Challenge 4: Linux Reverse Engineering


Reverse engineering is the process of taking something (a device, an electrical component, a software program, etc.) apart and analyzing its workings in detail. The idea is to gain a deeper understanding about the design and functionality of the analyzed object.

For software programs, reverse engineering often has the purpose of interoperability, for example, in order to support undocumented file formats or hardware peripherals. Other purposes include security auditing, removal of copy protection (cracking), and circumvention of access restrictions often present in consumer electronics.

Reverse engineering of software can be accomplished by various methods. The two main groups of reverse engineering are analysis using static techniques (in particular, disassembling the binary) and analysis using dynamic techniques (in particular, using a debugger). This challenge aims to give you some hands on experience in application reverse engineering to understand the difficulties of creating binaries that cannot be re-engineered.

Detailed Description

The task of this challenge is to reverse engineer two binary programs. Both programs feature simple authentication routines. The first program, installed under /usr/local/bin/prog5, takes only a serial number, while the second program /usr/local/bin/prog6 expects both a user name and a serial number. Both programs print out a secret message when the correct authentication tokens are provided and exit with an error message otherwise.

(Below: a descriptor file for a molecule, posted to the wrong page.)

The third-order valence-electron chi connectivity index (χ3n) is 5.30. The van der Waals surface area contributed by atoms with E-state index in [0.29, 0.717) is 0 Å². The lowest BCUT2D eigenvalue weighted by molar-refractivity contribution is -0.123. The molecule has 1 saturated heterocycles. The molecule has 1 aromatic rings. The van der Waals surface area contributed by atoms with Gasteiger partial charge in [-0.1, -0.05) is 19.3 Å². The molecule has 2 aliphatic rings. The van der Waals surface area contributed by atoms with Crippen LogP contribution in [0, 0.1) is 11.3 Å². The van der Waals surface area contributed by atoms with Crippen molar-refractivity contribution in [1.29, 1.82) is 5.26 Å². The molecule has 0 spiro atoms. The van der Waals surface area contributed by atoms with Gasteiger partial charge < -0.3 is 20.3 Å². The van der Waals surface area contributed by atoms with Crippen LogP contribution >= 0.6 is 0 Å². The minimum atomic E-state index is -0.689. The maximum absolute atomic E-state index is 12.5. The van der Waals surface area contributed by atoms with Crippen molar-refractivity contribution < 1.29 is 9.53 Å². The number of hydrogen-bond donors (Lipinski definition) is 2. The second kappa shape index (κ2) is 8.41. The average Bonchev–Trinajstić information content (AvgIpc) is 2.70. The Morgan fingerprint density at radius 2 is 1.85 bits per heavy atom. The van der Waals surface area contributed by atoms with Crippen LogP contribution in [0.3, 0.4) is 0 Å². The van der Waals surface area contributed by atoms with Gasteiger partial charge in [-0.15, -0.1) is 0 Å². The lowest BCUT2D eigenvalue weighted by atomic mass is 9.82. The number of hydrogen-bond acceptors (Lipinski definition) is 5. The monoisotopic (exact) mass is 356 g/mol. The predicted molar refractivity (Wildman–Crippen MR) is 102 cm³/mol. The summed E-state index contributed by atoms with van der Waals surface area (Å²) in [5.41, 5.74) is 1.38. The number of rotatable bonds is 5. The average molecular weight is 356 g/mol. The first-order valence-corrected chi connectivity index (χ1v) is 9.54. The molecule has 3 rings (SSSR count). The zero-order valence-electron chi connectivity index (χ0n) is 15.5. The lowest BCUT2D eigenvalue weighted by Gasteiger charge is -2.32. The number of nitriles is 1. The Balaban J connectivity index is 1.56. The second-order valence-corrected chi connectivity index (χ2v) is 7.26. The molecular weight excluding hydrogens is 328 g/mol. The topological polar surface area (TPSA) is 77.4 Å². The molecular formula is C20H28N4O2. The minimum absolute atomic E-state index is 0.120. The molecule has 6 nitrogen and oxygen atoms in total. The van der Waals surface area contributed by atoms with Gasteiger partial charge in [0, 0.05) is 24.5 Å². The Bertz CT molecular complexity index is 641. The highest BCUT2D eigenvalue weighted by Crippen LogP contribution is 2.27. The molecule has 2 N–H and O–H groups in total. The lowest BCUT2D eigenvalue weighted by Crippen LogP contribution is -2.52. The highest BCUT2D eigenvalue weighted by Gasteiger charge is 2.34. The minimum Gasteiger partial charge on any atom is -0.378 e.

The task for the first program is to bypass the authentication routine such that the secret message is displayed no matter what serial number is provided. To this end, you have to modify the binary code of the program appropriately. We have installed hexedit as a hex editor to perform the necessary modifications. When you have successfully altered the program, you have to create a binary patch that eventually needs to be submitted. To create the required binary patch, use the bsdiff (man bsdiff) tool that is installed on bandit. We will apply the patch to the original program and check whether the resulting program accepts an arbitrary serial number. The name of the patch has to be pass.patch.

The task for the second program is more elaborate. In this case, your task is to understand the authentication routine and develop a serial string generator. That is, you have to write a C program that, given an arbitrary user name as input, outputs the corresponding serial string that is accepted by the second program.

Your program is supposed to take exactly one argument. When an incorrect number of arguments is provided, the program should return with exit code 1. Otherwise, the program should write to stdout the correct serial string that corresponds to the user name that was passed as the first argument. We will take our user name and your output as input parameters to the second program. So, please make sure that you only output the serial string and nothing else to stdout. The name of your serial string generator has to be serial.c.


  • Both programs employ (mild) anti-reverse-engineering techniques. A mix of static (disassembler) and dynamic (debugger) analysis is recommended.
  • You can use objdump -d (man objdump) as a simple disassembler and gdb for debugging.


To submit your challenge solution to us, you need to follow these steps:

  1. Copy your pass.patch file and the serial.c source file to your lab account.
  2. In the directory where your files are located, call /usr/local/bin/submit4
  3. Read any error or success messages. Then, wait a couple of minutes and read your e-mails on bandit to view the results of the automatic grading program.

Administrative Information and Deadline

This is an individual project. The project is due on Tuesday, 10.05.2011, 23:59:59 PST.